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Mauritius faces up to its worst environmental crisis as oil slick snakes around the south of the island

An environmental crisis is playing out in the Indian Ocean where a grounded Panamanian-flagged newcastlemax is spewing bunker fuel onto the pristine shores of southeastern Mauritius.

The 203,000 dwt Wakashio bulk carrier, which ran aground on a reef July 26, has a gash on its starboard hull through which significant tracts of heavy fuel oil are poisoning the local environment.

The ship, owned by Japan’s Nagashiki Shipping, was en route from China to Brazil when it ran aground with 3,800 tonnes of bunker fuel onboard.

“We are in an environmental crisis situation,” admitted the environment minister, Kavy Ramano last night, while the fishing minister, Sudheer Maudhoo, said: “This is the first time that we are faced with a catastrophe of this kind and we are insufficiently equipped to handle this problem.”

This is the first time that we are faced with a catastrophe of this kind and we are insufficiently equipped to handle this problem

Nearby nature reserve Blue Bay Marine Park has been badly damaged with coral and rare turtles smothered in oil while schools in the vicinity are closed because of the noxious smell from the bunker fuel.

Efforts are being made to try and pump out the remaining fuel from the ship while local politicians have called for international help to contain the damage.

The French island of Reunion, which lies 200 km west from Mauritius, has been put on alert as the slick meanders through the ocean.

Sam Chambers

Starting out with the Informa Group in 2000 in Hong Kong, Sam Chambers became editor of Maritime Asia magazine as well as East Asia Editor for the world’s oldest newspaper, Lloyd’s List. In 2005 he pursued a freelance career and wrote for a variety of titles including taking on the role of Asia Editor at Seatrade magazine and China correspondent for Supply Chain Asia. His work has also appeared in The Economist, The New York Times, The Sunday Times and The International Herald Tribune.


  1. That spill is nothing! The amount is small and can be recovered very easily. The army must be mobilized and all hands put to work!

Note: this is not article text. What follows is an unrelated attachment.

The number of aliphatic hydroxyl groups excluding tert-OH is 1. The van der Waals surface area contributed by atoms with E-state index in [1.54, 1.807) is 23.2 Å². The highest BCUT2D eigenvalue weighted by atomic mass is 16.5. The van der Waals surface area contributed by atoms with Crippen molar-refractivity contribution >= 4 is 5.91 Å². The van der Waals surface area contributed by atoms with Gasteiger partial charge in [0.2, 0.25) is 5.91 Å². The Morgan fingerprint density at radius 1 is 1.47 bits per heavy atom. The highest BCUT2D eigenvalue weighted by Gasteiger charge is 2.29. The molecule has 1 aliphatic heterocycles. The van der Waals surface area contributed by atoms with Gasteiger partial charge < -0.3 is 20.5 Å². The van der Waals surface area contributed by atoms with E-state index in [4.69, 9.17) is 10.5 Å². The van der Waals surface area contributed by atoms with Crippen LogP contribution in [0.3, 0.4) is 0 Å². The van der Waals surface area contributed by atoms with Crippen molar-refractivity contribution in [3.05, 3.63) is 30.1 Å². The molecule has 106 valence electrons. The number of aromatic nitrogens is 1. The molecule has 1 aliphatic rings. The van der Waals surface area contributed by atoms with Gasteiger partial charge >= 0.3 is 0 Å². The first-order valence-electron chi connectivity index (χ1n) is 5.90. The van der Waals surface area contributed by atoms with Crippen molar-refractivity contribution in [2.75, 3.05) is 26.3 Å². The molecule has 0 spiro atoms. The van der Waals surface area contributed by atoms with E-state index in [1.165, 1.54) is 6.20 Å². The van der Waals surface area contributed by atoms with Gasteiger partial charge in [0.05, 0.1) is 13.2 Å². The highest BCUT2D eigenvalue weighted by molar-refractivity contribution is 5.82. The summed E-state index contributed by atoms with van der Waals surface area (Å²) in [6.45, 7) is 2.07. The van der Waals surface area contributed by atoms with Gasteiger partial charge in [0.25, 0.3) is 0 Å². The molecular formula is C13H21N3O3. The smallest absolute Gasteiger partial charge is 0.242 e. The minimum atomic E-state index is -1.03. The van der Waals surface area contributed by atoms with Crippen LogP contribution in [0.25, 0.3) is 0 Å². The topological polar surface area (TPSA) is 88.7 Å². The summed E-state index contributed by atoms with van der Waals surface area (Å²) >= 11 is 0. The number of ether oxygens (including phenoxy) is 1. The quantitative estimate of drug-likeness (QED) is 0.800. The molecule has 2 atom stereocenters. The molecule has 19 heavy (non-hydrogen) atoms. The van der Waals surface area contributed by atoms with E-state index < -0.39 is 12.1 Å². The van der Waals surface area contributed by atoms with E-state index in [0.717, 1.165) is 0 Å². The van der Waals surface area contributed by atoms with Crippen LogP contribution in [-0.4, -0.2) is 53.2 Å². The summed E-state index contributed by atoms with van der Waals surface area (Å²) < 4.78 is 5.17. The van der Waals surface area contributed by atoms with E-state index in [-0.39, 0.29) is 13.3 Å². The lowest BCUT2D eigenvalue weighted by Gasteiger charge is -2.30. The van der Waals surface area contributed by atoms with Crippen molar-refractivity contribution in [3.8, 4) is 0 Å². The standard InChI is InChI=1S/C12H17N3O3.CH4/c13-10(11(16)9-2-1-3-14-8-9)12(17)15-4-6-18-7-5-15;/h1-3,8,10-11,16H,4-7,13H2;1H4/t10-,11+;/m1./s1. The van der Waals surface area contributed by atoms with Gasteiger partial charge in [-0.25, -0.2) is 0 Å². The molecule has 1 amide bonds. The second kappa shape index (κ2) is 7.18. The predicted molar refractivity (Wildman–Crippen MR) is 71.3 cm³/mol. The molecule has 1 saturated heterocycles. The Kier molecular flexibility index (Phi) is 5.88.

Enough of whining!

    1. You’re so ignorant! It is a very small island with limited resources and they are recovering from the pandemic. It is not easy to quickly clean this mess up and they have also taken too long to respond, partly due to the poor weather and probably some other issues.
      Mauritius does not have a dedicated army that can be mobilised to fix it. The people of Mauritius have gathered at these sites and are trying their best to protect their island!
      Before you comment, go read and research around it first!

      1. Agree completely. The local people are doing their best, but it will take years for the sensitive lagoon environment to recover. Even those local volunteers who are putting their health at risk (in some cases scooping oil up with their bare hands and cutting off their hair to use as fillters) can only do so much – the rest has to be left to time and nature. A lagoon, where there’s minimal water flow, is nothing like the open sea, where a slick can be broken up quickly by wave action. Family members in the area are getting sick from the smell, schools are closed, you can’t escape this disaster in Mahebourg, Pointe d’Esny and Blue Bay. Fishermen have lost their livelihoods and people are so upset – it’s easy to forget the huge human cost of an incident like this.

        Why did the government take so long to react? Complacency, because the previous two incidents, Angel 1 and Benita, miraculously didn’t result in a leak. Naivety, because they believed the assurances of the experts who said there was no leak (there was, right from the moment the ship hit the reef) and the ship was stable (as the stern disappears beneath the water, it clearly isn’t and never was).

        So more than two weeks have been wasted. Where are the skimmers to help scoop off oil in the lagoon? Where are the pumps? Where is the barge for the waste oil?

        And how realistic is it to wait for dead-calm conditions – as the salvors appear to be insisting on – when the reef is directly in the path of the prevailing wind and waves that have travelled across thousands of miles of ocean?

        In the meantime we still know nothing about the circumstances of this grounding, who approved a disastrous passage plan, the nationality (at least) of the Master, the plans of the salvors Smit, the timeline for the ship to be rremoved.

    2. It is clear that the dilettante writes an irresponsible person, far from knowing nature and its recovery after such cases… How can you write this, shame…

    3. Are you f..k serious. You have no care for the ecology this has destroyed. It’s all about money and greed. The company said the same thing when oil spilt in 2006… it would sink to the sea bed. What about the animals who live there that this will destroy.

  2. Local fishermen are already fighting fuel using their boats and I see that they are very, very effective.

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